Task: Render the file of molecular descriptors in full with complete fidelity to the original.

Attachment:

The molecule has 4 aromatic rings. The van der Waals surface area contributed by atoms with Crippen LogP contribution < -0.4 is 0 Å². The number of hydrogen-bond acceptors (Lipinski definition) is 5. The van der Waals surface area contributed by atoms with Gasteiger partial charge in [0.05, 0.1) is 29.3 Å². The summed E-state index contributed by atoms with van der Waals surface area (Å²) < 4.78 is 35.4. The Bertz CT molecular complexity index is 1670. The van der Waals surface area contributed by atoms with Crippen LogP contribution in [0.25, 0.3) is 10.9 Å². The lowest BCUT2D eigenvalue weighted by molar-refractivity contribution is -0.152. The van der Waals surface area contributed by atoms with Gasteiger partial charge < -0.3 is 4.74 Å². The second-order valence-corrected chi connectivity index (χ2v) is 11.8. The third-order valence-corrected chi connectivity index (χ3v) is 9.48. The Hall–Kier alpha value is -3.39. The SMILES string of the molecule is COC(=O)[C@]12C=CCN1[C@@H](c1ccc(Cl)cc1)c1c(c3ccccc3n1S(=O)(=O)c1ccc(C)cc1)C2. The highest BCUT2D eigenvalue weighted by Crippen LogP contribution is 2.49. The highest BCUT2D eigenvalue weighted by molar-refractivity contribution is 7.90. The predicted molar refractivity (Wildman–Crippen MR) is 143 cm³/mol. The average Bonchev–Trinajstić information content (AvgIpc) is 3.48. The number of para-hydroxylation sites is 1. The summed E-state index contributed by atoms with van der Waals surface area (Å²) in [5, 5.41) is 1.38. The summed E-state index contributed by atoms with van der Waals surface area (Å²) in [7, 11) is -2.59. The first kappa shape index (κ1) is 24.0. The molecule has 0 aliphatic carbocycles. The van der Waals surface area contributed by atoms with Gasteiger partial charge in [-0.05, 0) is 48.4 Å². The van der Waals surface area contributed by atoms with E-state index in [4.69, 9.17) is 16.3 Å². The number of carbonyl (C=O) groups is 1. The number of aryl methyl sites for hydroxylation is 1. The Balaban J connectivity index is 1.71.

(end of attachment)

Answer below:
The molecule has 4 aromatic rings. The van der Waals surface area contributed by atoms with Crippen LogP contribution < -0.4 is 0 Å². The number of hydrogen-bond acceptors (Lipinski definition) is 5. The van der Waals surface area contributed by atoms with Gasteiger partial charge in [0.05, 0.1) is 29.3 Å². The summed E-state index contributed by atoms with van der Waals surface area (Å²) < 4.78 is 35.4. The Bertz CT molecular complexity index is 1670. The van der Waals surface area contributed by atoms with Crippen LogP contribution in [0.25, 0.3) is 10.9 Å². The lowest BCUT2D eigenvalue weighted by molar-refractivity contribution is -0.152. The van der Waals surface area contributed by atoms with Gasteiger partial charge < -0.3 is 4.74 Å². The second-order valence-corrected chi connectivity index (χ2v) is 11.8. The third-order valence-corrected chi connectivity index (χ3v) is 9.48. The Hall–Kier alpha value is -3.39. The SMILES string of the molecule is COC(=O)[C@]12C=CCN1[C@@H](c1ccc(Cl)cc1)c1c(c3ccccc3n1S(=O)(=O)c1ccc(C)cc1)C2. The highest BCUT2D eigenvalue weighted by Crippen LogP contribution is 2.49. The highest BCUT2D eigenvalue weighted by molar-refractivity contribution is 7.90. The predicted molar refractivity (Wildman–Crippen MR) is 143 cm³/mol. The average Bonchev–Trinajstić information content (AvgIpc) is 3.48. The number of para-hydroxylation sites is 1. The summed E-state index contributed by atoms with van der Waals surface area (Å²) in [5, 5.41) is 1.38. The summed E-state index contributed by atoms with van der Waals surface area (Å²) in [7, 11) is -2.59. The first kappa shape index (κ1) is 24.0. The molecule has 0 aliphatic carbocycles. The van der Waals surface area contributed by atoms with Gasteiger partial charge in [-0.05, 0) is 48.4 Å². The van der Waals surface area contributed by atoms with E-state index in [4.69, 9.17) is 16.3 Å². The number of carbonyl (C=O) groups is 1. The number of aryl methyl sites for hydroxylation is 1. The Balaban J connectivity index is 1.71.